Reviewed by Colin Jacobson (August 27, 2004)
If one wanted to establish when Eddie Murphy “jumped the shark”, we’d have to look back to the fall of 1985. After a string of hits between 1982 and 1984, we found Murphy as an enormous movie star. He then proceeded to put out a pop album called How Could It Be, one that featured the execrable, highly mockable tune “Party All the Time” as its lead single.
I honestly don’t remember how the record sold; I don’t think it did all that well, but I also don’t believe it tanked terribly. Nonetheless, it quickly became an embarrassment, and its ego-driven existence started to fuel Murphy’s other endeavors. In 1986, he made his first movie since the huge success of 1984’s Beverly Hills Cop with The Golden Child, an action fantasy that saw Murphy as a heroic “chosen one”.
Yes, fame and success had gotten to Murphy’s head, a fact that got rammed home even farther with the late 1987 release of Raw, a concert film. Happily, Murphy didn’t force us to listen to his strained singing in Raw, as he went back to his stand-up comic roots for this performance. However, the content demonstrated how much he’d changed over the prior few years.
Over the course of the show, Murphy riffs on a number of topics. The movie starts with a prologue that takes place during Thanksgiving of 1968. There we see actors as Murphy’s extended family as the kids put on an after dinner talent show. Eventually little Eddie (Deon Richmond) comes on and does some off-color material that foreshadows his adult work.
From there we jump to then-present day in New York City for the concert performance itself. After a few gushing chats with fans, we head to the show itself. Much of the content deals with his life as a celebrity. He discusses the threats he receives related to prior performances; apparently both celebrities he mocked and gays didn’t like his gags. Murphy also does an extended routine about how Bill Cosby chastised him for his rampant use of profanity.
For the show’s final third, Murphy mostly gets into race and violence. He riffs on how poorly white people dance as well as fights into which he’s gotten. He also gives a good segment about the humiliation of the homemade hamburger when all the other kids have McDonald’s. The performance ends with a long bit about his father’s behavior while inebriated.
In between, Murphy devotes an extended segment to the subject of women. He talks about sex in the Eighties, relationships, and love and money. These elements comprise the majority of the concert.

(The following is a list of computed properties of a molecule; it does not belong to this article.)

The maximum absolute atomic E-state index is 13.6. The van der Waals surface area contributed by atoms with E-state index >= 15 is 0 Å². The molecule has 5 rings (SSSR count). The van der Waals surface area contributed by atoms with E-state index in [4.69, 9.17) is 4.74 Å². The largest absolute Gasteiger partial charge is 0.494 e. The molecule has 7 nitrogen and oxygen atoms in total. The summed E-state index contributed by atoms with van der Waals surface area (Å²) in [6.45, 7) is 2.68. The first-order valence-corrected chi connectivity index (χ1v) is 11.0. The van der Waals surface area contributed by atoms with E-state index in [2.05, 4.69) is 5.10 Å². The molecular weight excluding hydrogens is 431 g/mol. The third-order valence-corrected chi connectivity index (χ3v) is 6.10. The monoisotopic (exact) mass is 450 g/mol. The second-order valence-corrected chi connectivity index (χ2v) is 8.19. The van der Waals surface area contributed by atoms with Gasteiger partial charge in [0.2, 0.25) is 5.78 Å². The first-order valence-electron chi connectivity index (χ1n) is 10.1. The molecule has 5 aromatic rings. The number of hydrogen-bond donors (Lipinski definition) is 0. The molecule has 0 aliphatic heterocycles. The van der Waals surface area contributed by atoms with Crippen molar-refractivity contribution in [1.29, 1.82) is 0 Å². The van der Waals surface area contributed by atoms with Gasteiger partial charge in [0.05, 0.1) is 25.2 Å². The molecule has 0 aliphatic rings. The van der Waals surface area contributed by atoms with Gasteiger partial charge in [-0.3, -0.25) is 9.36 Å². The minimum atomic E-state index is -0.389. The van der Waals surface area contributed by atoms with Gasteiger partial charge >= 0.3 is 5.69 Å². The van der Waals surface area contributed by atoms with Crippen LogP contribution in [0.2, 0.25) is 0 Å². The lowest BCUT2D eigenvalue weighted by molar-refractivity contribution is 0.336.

I saw Raw during its theatrical run and thought it was about half of a funny movie. I felt it started and ended well, but that the parts in between could be painful. I still think that way, as the movie occasionally almost grinds to a halt during Murphy’s venomous take on women.
Make no mistake: Raw is an angry movie in general. Rage infuses almost every part of Murphy’s routine. Even the seemingly gentler moments such as the childhood reminiscence of the hamburgers seethes with barely-hidden resentment. Most comedy comes from pain, so the film’s tone shouldn’t come as a surprise, but Murphy in Raw seems particularly volatile.
During the movie’s first and final segments, Murphy generally makes the anger work for him. For instance, you can tell he maintains some bitterness toward his father’s drinking, but he turns the segment into something so creative and clever that it works. Murphy does seem tremendously self-assured throughout the show. Of course, he meticulously prepared for the concert, but it all comes across as off-the-cuff and spontaneous. It’s remarkable to see him work and know that he had to keep all of those gags and transitions in his head.
It’s interesting to hear Murphy discuss his status as a star. Usually comedians avoid that form of acknowledgement, for such confirmation makes it difficult for them to connect with the average person. Once you admit you’re not Joe Six-Pack, it becomes tougher to get the audience to relate to you. Murphy ably strides both worlds. He can tell us the problems of celebrity but still remind us of average Eddie.
On the negative side, Murphy does seem awfully full of himself. He comes out on stage like a rock star in a ridiculously affected way; somehow I can’t imagine Jack Benny - or even Richard Pryor - strutting out in a similar manner. And don’t even get me started on Murphy’s absurd leather suit.
Raw’s biggest flaw remains that middle segment that gets into women. I can’t begrudge Murphy some of his bitterness toward the fairer sex, as I’m sure his status and fame attracted many manipulative and dishonest females. He perseverates on the ways women will use men, and obviously a lot of this attitude comes from experience.
If only he’d leavened the gags with some vague sense of affection, it might’ve worked. However, the amount of bile Murphy spews as he warns about all the “bitches” out there reaches remarkable levels. Occasionally Murphy expresses negativity towards men, but not to anywhere near the same level. For example, he cracks on men for cheating but then turns around the thread to make their actions almost seem justified; he reverses the female attitudes he earlier lampooned to give men the upper hand.
I won’t say that some of Murphy’s jokes in this segment aren’t funny, for the show continues to muster some laughs. Unfortunately, the sheer volume of bitterness outweighs any positives. Murphy’s venom makes these elements almost painful to watch at times.
That sense of anger makes Raw less than successful as a whole. At its best, the movie presents some very funny moments, but it also bristles for long stretches with resentment and bile. This one probably should be left for Murphy’s biggest fans, as it’s too inconsistent for me to recommend it to less devoted folks.